Between 500 and 1000, the undecorated, sand-tempered pottery that had been common in the area was replaced by "Belle Glade Plain" pottery. This was made with clay containing spicules from freshwater sponges (Spongilla), and it first appeared inland in sites around Lake Okeechobee. This change may have resulted from the people's migration from the interior to the coastal region, or may reflect trade and cultural influences. There was little change in the pottery tradition after this. The Calusa were descended from people who had lived in the area for at least 1000 years prior to European contact, and possibly for much longer than that.
The Calusa had a stratified society, consisting of "commoners" and "nobles" in Spanish terms. A few leaders governed the tribe. They were supported by the labor of the majority of the Calusa. The leaders included the tribal chief, or "king"; a military leader (capitán general in Spanish), and a chief priest. In 1564, according to a Spanish source, the priest was the chief's father, and the military leader was his cousin. The Spanish documented four cases of known succession to the position of paramount chief, recording most names in Spanish form. Senequne succeeded his brother (name unknown), and was in turn succeeded by his son Carlos. Carlos was succeeded by his cousin (and brother-in-law) Felipe, who was in turn succeeded by another cousin of Carlos, Pedro. The Spanish reported that the chief was expected to marry his sister.
The contemporary archeologists MacMahon and Marquardt suggest this statement may have been a misunderstanding of a requirement to marry a "clan-sister". The chief also married women from subject towns and allied tribes. This use of marriages to secure alliances was demonstrated when Carlos offered his sister Antonia in marriage to the Spanish explorer Pedro Menéndez de Avilés in 1566.
The Calusa diet at settlements along the coast and estuaries consisted primarily of fish, in particular pinfish (Lagodon rhomboides), pigfish (redmouth grunt), (Orthopristis chrysoptera) and hardhead catfish (Ariopsis Felis). These small fish were supplemented by larger bony fish, sharks and rays, mollusks, crustaceans, ducks, sea and land turtles, and land animals. When Pedro Menéndez de Avilés visited in 1566, the Calusa served only fish and oysters to the Spanish. An analysis of faunal remains at one coastal habitation site, the Wightman site (on Sanibel Island), showed that more than 93 percent of the energy (kilocalories) from animals in the diet came from fish and shellfish, less than 6 percent of the energy came from mammals, and less than 1 percent came from birds and reptiles. By contrast, at an inland site, Platt Island, mammals (primarily deer) accounted for more than 60 percent of the energy from animal meat, while fish provided just under 20 percent.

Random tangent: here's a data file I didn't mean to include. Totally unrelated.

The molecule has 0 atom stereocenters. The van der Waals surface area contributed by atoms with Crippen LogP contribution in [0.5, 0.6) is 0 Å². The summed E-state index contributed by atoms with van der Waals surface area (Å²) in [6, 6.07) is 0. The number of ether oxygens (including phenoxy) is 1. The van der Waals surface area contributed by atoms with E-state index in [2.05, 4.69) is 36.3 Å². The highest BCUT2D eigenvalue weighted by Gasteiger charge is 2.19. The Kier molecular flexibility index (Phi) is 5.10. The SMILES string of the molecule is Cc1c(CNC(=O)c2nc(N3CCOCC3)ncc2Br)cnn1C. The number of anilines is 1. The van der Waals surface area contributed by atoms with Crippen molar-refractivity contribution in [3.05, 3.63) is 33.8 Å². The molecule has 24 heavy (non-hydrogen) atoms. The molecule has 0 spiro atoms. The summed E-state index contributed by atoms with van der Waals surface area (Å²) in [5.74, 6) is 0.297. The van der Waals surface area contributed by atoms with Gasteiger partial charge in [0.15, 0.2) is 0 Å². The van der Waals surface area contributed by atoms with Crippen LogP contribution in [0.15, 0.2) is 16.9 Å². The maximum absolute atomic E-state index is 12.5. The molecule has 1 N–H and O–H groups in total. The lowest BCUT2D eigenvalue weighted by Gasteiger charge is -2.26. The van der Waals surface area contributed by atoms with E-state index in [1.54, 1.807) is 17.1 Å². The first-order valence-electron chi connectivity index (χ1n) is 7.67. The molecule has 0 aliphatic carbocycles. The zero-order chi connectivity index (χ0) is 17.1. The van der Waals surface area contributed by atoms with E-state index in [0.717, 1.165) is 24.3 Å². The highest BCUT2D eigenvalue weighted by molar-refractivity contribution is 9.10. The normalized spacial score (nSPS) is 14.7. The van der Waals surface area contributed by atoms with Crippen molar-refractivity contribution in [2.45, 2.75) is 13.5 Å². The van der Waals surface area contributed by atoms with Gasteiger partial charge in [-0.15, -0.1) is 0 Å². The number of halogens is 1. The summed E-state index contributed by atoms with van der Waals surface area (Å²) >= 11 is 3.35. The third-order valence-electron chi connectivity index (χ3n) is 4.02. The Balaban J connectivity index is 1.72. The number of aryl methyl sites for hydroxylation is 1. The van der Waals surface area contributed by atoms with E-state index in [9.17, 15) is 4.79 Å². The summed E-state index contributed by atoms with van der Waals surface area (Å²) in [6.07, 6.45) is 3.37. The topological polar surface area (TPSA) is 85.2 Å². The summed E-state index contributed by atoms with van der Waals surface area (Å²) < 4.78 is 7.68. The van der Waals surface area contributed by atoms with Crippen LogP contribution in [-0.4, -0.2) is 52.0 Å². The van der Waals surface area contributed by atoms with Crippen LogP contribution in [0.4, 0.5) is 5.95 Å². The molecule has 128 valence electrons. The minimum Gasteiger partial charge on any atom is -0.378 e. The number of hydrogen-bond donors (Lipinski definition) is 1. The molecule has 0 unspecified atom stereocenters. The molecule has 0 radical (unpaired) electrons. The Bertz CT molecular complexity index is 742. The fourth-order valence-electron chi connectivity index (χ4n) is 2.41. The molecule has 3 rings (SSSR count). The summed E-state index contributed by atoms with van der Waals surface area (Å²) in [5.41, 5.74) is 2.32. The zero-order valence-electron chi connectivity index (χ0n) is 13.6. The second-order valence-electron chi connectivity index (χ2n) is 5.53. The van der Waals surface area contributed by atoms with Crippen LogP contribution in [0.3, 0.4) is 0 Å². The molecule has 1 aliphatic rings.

Some authors have argued that the Calusa cultivated maize and Zamia integrifolia (coontie) for food. But, Widmer argues that the evidence for maize cultivation by the Calusa depends on the proposition that the Narváez and de Soto expeditions landed in Charlotte Harbor rather than Tampa Bay, which is now generally discounted. No Zamia pollen has been found at any site associated with the Calusas, nor does Zamia grow in the wetlands that made up most of the Calusa environment. Marquardt notes that the Calusa turned down the offer of agricultural tools from the Spanish, saying that they had no need for them. The Calusa gathered a variety of wild berries, fruits, nuts, roots and other plant parts. Widmer cites George Murdock's estimate that only some 20 percent of the Calusa diet consisted of wild plants that they gathered. However, no evidence of plant food was found at the Wightman site. There is evidence that as early as 2000 years ago, the Calusa cultivated papaya (Catrica papaya), a gourd of the species Cucurbita pepo, and the bottle gourd, the last two of which were used for net floats and dippers.
The Calusa caught most of their fish with nets. Nets were woven with a standard mesh size; nets with different mesh sizes were used seasonally to catch the most abundant and useful fish available. The Calusa made bone and shell gauges that they used in net weaving. Cultivated gourds were used as net floats, and sinkers and net weights were made from mollusk shells. The Calusa also used spears, hooks, and throat gorges to catch fish. Well-preserved nets, net floats, and hooks were found at Key Marco, in the territory of the neighboring Muspa tribe.